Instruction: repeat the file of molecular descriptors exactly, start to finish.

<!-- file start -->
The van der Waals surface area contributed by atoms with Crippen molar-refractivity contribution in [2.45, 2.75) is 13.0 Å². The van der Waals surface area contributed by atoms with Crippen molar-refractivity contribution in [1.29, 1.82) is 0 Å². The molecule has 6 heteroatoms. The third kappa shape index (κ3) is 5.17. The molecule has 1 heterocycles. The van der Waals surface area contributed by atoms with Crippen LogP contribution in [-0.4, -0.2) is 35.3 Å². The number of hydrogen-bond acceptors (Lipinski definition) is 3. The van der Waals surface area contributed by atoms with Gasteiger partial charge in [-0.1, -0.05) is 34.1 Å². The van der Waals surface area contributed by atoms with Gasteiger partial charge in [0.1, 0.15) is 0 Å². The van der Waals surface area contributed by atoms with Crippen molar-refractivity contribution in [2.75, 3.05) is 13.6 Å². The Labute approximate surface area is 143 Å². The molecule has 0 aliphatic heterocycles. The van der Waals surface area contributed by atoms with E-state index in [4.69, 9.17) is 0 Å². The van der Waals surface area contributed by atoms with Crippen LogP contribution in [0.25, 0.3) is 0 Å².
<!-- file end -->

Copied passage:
The van der Waals surface area contributed by atoms with Crippen molar-refractivity contribution in [2.45, 2.75) is 13.0 Å². The van der Waals surface area contributed by atoms with Crippen molar-refractivity contribution in [1.29, 1.82) is 0 Å². The molecule has 6 heteroatoms. The third kappa shape index (κ3) is 5.17. The molecule has 1 heterocycles. The van der Waals surface area contributed by atoms with Crippen LogP contribution in [-0.4, -0.2) is 35.3 Å². The number of hydrogen-bond acceptors (Lipinski definition) is 3. The van der Waals surface area contributed by atoms with Gasteiger partial charge in [-0.1, -0.05) is 34.1 Å². The van der Waals surface area contributed by atoms with Gasteiger partial charge in [0.1, 0.15) is 0 Å². The van der Waals surface area contributed by atoms with Crippen molar-refractivity contribution in [2.75, 3.05) is 13.6 Å². The Labute approximate surface area is 143 Å². The molecule has 0 aliphatic heterocycles. The van der Waals surface area contributed by atoms with E-state index in [4.69, 9.17) is 0 Å². The van der Waals surface area contributed by atoms with Crippen LogP contribution in [0.25, 0.3) is 0 Å².